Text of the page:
In advance of the UN Climate Change Conference on Oct. 31, Tunnl has analyzed the audiences who are pro-climate action and anti-climate action and on which media they can be found.
Among the pro-climate action group are 34.6 million Americans, or 9% of consumers nationwide. The anti-climate action group represents 9.5 million Americans, or 4% of consumers nationwide.
The best way to reach the anti-climate action group is via live broadcast TV, with video on demand coming in second. The best way to reach the pro-climate change group is also via live broadcast with video on demand coming in second.
Social media marks the biggest difference between media habits. Omegle, a network whose slogan is “Talk to strangers!,” scores highest with the pro-climate action group, while WhatsApp does best with the anti-climate action group.
Twitch also does better with the latter group, while Tik Tok performs better with the pro-climate action group. Snapchat performs worse with the anti-climate action group than with the pro-climate action continent.
Sara Fagen, CEO of Tunnl, said the findings make it seem “like social media is a little less useful, for the pro climate change group.” But she added, “It's not to say it's not valuable, but the assumption always, in all forms of advertising digitally, is that the most bang for your buck is social media.”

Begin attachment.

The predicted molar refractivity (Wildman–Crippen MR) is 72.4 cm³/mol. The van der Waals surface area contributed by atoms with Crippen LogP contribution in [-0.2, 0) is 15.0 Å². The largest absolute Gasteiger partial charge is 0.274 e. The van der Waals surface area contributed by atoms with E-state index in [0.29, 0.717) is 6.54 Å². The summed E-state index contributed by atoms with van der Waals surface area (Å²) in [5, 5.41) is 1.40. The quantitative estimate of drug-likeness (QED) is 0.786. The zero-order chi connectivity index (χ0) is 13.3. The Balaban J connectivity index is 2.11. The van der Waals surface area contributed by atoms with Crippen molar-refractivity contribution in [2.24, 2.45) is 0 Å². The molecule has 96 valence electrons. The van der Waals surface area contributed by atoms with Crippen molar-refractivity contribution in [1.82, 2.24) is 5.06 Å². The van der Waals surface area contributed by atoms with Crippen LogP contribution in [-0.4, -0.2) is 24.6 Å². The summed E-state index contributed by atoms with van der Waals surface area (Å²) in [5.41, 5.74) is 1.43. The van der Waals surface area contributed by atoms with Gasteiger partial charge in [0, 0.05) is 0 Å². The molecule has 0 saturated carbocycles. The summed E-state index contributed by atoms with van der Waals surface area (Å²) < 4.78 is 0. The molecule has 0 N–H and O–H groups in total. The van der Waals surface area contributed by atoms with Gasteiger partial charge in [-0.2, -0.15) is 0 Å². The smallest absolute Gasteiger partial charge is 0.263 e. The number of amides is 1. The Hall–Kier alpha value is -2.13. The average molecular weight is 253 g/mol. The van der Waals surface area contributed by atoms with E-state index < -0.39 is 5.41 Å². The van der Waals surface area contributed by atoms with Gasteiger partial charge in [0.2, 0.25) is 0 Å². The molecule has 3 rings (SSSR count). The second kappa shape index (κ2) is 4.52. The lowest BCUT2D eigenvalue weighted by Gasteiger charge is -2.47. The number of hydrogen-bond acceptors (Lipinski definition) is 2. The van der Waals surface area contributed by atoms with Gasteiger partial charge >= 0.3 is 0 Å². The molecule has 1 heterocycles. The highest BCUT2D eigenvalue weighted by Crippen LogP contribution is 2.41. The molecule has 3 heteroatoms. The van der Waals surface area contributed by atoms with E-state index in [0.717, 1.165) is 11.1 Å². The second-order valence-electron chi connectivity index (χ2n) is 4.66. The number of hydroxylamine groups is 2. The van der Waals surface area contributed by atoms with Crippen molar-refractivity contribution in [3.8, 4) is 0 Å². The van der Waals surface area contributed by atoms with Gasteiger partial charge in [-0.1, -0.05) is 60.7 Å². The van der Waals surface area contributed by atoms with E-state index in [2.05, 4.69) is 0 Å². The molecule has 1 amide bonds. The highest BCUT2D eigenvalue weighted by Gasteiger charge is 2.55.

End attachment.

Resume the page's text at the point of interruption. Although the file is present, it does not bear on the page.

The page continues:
Fagen said people running campaigns in support of climate change action “would be well served by looking at digital radio and even some video on demand.”
“The standard social media campaign may not be the most effective [approach],” she added.
Fagen said there was an interesting geographic breakdown showing a strong climate-change-action contingent in the Midwest. “The farm community has been very focused on climate change,” she said. “Some of that concentration in Iowa and other places like that is a population that's getting conditioned around climate action, because they live in a community that's contributing to supporting climate action or reaction of greenhouse gas emissions.”
Overall, Fagen said that broadcast TV is the most efficient way to reach the pro group while traditional radio and cable news is the best way to reach the anti group.
The one wild card is streaming. The data show that about 40% of the population are consuming some content per day on a connected TV device.
“But if you compare,” Fagen said, “cable and broadcast is still 63 [% of viewership]. And so it's still king, but it's rapidly changing.”